A new three-day strike by conductors (guards) on Southern rail services began on Tuesday (11 October), despite the Rail, Maritime and Transport (RMT) union advising its members to accept new contracts and a last-minute threat of legal action.
Union general secretary Mick Cash said on Tuesday: ‘RMT can confirm the receipt of a formal legal challenge from Southern Rail in the guards safety dispute. It is appaling that rather than sitting down with us at ACAS today to seek a resolution the company have chosen to run to the courts under the cloak of the anti-union laws.
‘The union intends to continue with the planned action and is examining the details of the paperwork. We will issue a further statement in due course.’
Following the breakdown of talks last week and the expiry of a deadline set by Govia Thameslink Railway (GTR), which runs Southern, GTR said it would issue letters terminating the contracts of some conductors.
The RMT then advised its members to accept new contracts transferring them to the role of on board supervisors.
Charles Horton, CEO of GTR said: ‘to go ahead with these strikes just days after telling conductors to accept our offer sets new standards in union militancy. They don't care that hundreds of thousands of commuters will face yet more travel misery this week; it's clear this is all about the union trying to hang on to power and control.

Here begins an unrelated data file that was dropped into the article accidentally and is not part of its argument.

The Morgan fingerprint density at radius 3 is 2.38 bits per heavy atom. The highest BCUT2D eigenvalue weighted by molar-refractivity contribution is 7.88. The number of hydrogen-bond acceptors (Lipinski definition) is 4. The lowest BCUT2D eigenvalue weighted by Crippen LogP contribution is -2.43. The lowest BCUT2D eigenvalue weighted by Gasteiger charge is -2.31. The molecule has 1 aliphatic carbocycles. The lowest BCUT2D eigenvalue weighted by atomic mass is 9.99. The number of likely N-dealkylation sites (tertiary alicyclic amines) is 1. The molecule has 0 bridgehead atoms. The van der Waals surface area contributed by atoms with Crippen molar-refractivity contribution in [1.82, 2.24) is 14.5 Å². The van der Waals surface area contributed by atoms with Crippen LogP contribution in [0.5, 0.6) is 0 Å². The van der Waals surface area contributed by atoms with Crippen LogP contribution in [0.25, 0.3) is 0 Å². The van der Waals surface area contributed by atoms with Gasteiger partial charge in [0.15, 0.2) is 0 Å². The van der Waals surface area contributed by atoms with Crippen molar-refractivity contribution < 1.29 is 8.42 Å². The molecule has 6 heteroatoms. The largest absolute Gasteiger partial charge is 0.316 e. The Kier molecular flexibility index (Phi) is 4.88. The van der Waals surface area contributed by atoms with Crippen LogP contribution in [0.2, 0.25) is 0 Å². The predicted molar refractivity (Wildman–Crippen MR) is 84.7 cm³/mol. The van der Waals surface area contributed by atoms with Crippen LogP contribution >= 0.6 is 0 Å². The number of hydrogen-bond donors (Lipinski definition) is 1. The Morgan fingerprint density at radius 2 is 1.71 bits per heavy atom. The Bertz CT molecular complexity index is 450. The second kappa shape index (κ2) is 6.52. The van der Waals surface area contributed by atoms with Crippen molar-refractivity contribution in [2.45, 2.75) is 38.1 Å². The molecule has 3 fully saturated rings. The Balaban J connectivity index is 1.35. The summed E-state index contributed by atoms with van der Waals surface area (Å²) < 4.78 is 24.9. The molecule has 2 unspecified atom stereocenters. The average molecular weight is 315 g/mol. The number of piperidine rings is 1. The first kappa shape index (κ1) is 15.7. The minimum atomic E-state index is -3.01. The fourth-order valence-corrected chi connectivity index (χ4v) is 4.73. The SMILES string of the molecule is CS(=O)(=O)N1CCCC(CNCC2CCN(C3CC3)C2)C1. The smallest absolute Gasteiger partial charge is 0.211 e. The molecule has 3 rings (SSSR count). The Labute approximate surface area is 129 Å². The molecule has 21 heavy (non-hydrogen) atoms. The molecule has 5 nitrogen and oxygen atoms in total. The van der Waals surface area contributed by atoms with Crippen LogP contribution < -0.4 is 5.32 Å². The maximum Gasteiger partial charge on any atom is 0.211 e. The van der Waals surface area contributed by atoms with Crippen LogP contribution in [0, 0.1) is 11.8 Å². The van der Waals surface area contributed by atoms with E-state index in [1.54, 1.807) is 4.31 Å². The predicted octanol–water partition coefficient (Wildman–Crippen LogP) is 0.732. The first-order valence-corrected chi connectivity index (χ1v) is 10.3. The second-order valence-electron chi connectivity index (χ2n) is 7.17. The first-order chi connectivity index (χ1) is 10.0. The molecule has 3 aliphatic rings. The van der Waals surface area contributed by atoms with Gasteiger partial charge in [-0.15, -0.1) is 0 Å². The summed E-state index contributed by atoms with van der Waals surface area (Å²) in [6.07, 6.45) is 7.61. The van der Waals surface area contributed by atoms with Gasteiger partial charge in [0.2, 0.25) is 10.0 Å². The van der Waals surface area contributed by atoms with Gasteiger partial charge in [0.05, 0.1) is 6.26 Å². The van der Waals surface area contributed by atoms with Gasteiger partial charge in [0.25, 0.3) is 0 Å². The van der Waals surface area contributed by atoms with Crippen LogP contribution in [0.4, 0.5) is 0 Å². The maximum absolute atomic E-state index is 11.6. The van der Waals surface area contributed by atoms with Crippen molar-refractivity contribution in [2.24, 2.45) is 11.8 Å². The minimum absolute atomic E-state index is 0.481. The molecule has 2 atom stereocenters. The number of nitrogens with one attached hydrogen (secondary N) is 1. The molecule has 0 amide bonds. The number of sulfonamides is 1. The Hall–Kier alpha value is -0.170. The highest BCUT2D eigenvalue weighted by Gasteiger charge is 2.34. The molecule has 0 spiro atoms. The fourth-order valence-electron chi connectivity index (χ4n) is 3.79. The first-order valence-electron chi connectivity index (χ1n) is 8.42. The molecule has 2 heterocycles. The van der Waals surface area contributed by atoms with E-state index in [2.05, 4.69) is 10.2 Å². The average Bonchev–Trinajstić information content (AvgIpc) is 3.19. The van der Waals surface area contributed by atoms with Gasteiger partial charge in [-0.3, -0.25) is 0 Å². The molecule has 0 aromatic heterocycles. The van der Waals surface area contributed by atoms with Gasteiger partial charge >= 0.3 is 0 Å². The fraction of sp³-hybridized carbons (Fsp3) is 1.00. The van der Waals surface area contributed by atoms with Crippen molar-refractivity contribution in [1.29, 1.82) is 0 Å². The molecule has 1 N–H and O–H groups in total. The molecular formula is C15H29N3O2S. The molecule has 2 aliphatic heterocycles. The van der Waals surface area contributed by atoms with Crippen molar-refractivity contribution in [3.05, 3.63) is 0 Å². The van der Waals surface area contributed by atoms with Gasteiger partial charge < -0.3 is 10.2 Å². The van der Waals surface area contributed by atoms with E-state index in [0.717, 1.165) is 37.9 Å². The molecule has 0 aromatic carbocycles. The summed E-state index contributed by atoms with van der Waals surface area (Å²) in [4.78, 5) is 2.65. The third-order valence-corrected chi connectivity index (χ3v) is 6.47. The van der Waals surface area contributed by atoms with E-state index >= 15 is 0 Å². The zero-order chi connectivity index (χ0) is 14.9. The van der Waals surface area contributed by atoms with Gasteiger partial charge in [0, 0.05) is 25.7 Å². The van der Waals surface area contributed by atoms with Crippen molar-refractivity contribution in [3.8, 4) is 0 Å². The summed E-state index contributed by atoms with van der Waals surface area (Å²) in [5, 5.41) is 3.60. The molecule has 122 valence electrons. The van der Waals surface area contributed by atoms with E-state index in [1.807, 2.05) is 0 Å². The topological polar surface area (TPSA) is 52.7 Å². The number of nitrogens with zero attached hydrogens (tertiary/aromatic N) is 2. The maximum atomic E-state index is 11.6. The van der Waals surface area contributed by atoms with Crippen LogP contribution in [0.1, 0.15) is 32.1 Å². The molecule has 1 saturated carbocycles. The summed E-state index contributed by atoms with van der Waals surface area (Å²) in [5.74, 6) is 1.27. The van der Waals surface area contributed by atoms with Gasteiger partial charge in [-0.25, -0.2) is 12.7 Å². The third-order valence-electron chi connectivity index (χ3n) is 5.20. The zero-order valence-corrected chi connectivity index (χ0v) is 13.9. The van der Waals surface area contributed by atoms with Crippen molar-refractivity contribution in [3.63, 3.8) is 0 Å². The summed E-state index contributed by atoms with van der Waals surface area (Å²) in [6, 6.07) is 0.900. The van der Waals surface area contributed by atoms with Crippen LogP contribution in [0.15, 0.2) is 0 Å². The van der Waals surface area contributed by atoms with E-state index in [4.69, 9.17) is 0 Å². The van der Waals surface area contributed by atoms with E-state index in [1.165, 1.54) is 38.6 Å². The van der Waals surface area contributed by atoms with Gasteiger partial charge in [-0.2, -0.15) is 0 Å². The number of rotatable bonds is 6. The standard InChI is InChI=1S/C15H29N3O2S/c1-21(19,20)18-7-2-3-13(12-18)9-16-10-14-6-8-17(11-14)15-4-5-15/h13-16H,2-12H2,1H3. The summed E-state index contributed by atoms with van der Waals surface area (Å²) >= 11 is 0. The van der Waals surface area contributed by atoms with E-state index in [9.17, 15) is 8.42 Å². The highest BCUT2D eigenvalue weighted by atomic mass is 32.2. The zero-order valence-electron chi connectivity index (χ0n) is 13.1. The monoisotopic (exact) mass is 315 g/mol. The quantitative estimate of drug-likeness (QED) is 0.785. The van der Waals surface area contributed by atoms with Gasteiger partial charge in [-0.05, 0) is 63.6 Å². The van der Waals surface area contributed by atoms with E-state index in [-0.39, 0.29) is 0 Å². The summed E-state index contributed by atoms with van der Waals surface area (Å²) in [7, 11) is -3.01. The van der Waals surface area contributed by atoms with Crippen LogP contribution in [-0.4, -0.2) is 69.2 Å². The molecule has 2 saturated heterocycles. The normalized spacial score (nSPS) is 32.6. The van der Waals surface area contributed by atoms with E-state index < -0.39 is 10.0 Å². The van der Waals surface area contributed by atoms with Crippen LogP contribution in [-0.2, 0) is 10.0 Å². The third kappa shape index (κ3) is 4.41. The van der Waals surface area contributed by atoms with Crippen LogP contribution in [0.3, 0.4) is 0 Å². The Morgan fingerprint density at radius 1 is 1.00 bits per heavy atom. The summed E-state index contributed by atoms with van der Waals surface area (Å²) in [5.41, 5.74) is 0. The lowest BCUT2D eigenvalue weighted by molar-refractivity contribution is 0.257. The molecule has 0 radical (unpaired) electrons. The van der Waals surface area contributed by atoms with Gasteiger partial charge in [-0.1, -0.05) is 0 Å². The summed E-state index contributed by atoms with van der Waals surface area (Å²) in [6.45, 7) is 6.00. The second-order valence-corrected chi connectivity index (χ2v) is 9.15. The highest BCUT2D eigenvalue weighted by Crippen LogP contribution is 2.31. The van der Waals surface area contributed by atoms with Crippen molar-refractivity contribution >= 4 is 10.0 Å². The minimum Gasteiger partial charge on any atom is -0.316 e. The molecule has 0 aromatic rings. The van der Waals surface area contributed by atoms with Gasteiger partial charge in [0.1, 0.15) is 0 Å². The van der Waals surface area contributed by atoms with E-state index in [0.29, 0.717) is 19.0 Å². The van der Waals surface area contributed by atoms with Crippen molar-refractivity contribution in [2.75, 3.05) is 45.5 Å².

‘We're guaranteeing a job till 2021 and no loss of pay or overtime. Our aim is to modernise our operations to give passengers better customer service with a dedicated second safety-trained member of staff working each and every train where we currently have a conductor and the driver in sole control operating the train.’
Although the dispute is ostensibly about driver only operation, the RMT has proposed a solution based on its recent deal with Scotrail, under which all trains that have conductor would continue to have one.
However, GTR’s offer to settle the dispute, which it has now withdrawn, included list of ‘exceptional’ circumstances under which it would run trains without a second member of staff.
Despite a request from Transport Network, GTR has again declined to make this list available.
Even without industrial action, the company has for months been unable to run its normal timetable because of a lack of conductors, citing 'unprecedented levels of train crew sickness' and 'unwillingness among others to work overtime'.